Canon’s EOS-1D Mark III; Canon’s High-Performance D-SLR Gets Updated
The big SLR news for pro shooters so far this year is Canon's launch of the EOS-1D Mark III D-SLR. It uses a 10.1-megapixel CMOS sensor measuring 28.1x18.7mm that's about the same size as sensors in the EOS-1D Mark II and Mark II N, but has more pixels than the Mark II's 8.2 megapixels and the same focal length conversion factor of 1.3x. The new 10.1-megapixel CMOS sensor has 7.2 micron square pixels and the fill factor (the proportion of each pixel's sensitivity to light) has been increased, producing images of startling clarity. But the chip is only part of the story.
A Clean Sheet Of Paper Design
Some of the highlights of the Mark III's design include a 10 frame per second (fps) burst rate to capture (approximately) 110 JPEG, 30 raw, or 22 raw+JPEG files. For those photographers who think you can never have too many image file formats, the Mark III also offers the sRAW format, with 1/4 the resolution and approximately 1/2 the file size of conventional raw images.
The camera has an ISO range of 100-3200 or 50-6400 with ISO expansion enabled via the camera's extensive series of Custom Functions--there are 57 of 'em. The 10.1-megapixel CMOS sensor's pixels are not only bigger but are also more receptive to light, resulting in low-light performance that even at ISO 3200 is spectacular. Under the situations most apt to produce noise the Mark III produced minimal digital noise, but if that tiny bit bothers you install Neat Image's (www.neatimage.com) Photoshop compatible plug-in and make it disappear.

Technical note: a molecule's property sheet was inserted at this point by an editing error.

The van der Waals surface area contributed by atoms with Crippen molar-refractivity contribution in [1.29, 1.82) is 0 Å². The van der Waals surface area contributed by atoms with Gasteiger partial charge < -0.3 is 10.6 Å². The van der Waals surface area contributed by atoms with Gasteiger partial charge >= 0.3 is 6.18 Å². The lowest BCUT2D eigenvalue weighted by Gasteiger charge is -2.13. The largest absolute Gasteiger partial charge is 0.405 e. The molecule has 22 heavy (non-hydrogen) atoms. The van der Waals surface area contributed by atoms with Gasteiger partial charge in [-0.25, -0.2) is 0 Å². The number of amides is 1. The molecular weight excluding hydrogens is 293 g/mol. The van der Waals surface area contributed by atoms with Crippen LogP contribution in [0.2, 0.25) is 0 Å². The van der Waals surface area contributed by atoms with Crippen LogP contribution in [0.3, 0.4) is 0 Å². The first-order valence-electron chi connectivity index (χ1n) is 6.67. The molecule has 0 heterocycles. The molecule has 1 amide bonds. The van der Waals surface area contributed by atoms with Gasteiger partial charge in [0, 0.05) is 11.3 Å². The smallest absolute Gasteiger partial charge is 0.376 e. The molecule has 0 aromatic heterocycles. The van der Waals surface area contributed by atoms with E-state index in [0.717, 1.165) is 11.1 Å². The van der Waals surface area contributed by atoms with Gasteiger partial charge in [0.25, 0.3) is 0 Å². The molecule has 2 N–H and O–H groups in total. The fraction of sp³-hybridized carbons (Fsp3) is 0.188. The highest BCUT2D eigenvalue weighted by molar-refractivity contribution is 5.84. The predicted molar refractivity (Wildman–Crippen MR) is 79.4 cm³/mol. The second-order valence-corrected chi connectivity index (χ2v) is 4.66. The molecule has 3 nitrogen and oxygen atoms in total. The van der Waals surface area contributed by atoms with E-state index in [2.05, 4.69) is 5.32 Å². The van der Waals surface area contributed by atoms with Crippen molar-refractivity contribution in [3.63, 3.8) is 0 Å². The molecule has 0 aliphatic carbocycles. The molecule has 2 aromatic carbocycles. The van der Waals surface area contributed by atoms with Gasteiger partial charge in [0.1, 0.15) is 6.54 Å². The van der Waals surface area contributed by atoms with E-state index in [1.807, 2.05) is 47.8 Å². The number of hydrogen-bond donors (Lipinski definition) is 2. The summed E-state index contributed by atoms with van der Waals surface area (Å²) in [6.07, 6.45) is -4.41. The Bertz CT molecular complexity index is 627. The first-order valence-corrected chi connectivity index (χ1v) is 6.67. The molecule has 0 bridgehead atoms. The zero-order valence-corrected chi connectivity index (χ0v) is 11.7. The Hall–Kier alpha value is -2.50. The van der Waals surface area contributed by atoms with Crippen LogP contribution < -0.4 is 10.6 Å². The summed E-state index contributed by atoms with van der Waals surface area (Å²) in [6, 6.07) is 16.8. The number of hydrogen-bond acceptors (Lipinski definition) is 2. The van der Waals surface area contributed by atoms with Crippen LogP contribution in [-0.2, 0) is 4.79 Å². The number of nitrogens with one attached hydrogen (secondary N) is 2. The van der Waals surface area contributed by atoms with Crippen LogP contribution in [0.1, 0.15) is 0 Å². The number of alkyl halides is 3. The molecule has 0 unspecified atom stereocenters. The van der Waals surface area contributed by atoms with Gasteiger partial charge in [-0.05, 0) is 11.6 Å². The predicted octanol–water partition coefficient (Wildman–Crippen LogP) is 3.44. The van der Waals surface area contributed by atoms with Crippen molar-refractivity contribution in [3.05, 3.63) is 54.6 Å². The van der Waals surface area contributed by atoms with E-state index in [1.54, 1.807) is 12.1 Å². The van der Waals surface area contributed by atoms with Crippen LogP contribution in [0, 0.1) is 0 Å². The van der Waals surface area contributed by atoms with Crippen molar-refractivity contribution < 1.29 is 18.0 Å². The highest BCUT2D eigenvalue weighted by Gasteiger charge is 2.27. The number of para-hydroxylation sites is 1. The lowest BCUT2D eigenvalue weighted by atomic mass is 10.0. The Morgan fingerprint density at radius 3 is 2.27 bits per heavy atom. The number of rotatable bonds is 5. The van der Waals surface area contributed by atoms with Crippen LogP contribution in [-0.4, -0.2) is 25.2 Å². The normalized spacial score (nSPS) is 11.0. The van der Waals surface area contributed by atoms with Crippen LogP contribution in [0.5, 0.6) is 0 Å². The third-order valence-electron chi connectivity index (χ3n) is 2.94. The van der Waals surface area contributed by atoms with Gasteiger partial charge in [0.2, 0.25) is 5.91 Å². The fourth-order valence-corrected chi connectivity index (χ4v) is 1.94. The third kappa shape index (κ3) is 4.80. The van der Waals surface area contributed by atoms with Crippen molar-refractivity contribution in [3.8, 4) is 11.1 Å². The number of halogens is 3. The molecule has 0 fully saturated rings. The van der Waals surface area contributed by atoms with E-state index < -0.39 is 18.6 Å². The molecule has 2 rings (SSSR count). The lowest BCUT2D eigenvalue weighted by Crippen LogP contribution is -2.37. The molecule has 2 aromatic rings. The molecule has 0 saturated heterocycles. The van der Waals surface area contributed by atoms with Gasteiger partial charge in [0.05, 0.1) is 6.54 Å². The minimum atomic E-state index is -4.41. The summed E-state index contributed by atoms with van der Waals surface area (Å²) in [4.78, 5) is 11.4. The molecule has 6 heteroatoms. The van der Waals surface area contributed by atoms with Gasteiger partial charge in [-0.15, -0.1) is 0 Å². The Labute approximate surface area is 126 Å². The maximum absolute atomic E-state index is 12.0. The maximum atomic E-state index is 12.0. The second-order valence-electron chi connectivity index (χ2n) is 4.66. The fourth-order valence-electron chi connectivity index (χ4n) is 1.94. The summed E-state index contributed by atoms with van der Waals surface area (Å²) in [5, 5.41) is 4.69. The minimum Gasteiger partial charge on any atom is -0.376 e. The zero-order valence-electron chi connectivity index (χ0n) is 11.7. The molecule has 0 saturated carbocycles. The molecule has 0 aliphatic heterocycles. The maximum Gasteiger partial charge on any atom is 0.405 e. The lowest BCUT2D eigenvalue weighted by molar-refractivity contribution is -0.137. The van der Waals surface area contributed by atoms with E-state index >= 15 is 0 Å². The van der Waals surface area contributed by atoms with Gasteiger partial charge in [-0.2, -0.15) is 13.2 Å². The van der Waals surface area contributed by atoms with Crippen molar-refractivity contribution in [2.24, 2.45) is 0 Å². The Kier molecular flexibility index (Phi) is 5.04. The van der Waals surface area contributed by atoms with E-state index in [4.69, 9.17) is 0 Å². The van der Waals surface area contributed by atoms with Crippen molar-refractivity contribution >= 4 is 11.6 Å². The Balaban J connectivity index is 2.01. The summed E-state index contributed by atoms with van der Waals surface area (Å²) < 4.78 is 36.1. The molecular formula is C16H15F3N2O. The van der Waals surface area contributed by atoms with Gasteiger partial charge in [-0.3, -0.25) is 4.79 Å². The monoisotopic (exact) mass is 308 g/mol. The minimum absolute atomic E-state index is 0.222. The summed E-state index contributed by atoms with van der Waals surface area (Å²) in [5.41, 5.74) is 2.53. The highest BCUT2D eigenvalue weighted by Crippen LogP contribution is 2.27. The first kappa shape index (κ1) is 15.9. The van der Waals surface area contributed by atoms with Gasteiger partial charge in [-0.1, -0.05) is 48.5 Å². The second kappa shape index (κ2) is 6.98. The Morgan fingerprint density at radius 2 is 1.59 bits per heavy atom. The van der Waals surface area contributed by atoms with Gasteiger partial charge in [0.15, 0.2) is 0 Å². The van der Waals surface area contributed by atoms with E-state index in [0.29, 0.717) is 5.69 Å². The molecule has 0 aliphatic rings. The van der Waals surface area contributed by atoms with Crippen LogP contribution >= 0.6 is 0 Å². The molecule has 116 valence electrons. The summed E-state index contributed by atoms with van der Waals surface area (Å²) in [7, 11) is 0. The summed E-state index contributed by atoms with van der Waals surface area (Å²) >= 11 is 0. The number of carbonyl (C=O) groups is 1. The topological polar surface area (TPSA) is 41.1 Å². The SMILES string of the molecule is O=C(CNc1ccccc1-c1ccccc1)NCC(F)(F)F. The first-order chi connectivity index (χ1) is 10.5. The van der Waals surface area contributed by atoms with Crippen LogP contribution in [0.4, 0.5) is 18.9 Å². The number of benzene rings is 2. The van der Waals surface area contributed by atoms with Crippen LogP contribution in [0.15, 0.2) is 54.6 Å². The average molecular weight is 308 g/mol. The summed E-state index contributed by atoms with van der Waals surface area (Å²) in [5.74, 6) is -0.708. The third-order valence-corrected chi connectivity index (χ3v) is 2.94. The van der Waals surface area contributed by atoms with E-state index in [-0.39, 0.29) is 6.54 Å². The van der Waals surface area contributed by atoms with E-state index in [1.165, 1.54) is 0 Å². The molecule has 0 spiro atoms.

The Mark III has a 3" LCD preview screen with live viewing à
la Olympus' Live View. In addition to expanded methods of image capture
(see "What Else Is New?" sidebar), the Live View shooting mode reduces
vibration by lifting the reflex mirror out of the optical path in advance of
the exposure, with the potential of improving image sharpness at slow shutter
speeds. Live View also lets you implement one of the Mark III's most unique
capture capabilities, the ability to overlay vertical lines corresponding to
different film aspect ratios, including 3:4, 4:5, 6:7, 10:12, 5:7, and even
6:6! During playback these lines are displayed on the Mark III's big screen
and when viewed with Canon's Digital Photo Professional software (included
free with the camera) the images are displayed in the selected aspect ratio.
When viewed in Photoshop or whatever, you'll see and have access to the
Like previous EOS-1 series cameras, the 1D Mark III D-SLR has 45 AF points, but unlike its predecessors, 19 of them are of the high-precision cross-type. The array allows the other points to be divided into groups of nine inner and nine outer focusing points plus a center point. It is engineered to make selecting an individual focusing point much faster than in the past. During manual AF point selection, the AF point area is expandable. Canon claims the new AF sensor has double the low-light sensitivity when compared to earlier EOS D-SLRs, but I didn't see it in any of my low-light images. In fact, there has been an online brouhaha on the Mark III's autofocus capabilities. You can read my special comments about AF later in the "In The Field" section.
Twin DIGIC III image processors provide all the good stuff you might expect,
providing NASCAR levels of performance while processing large amounts of image
data. While the EOS-1D has long had two memory card slots, it now has automatic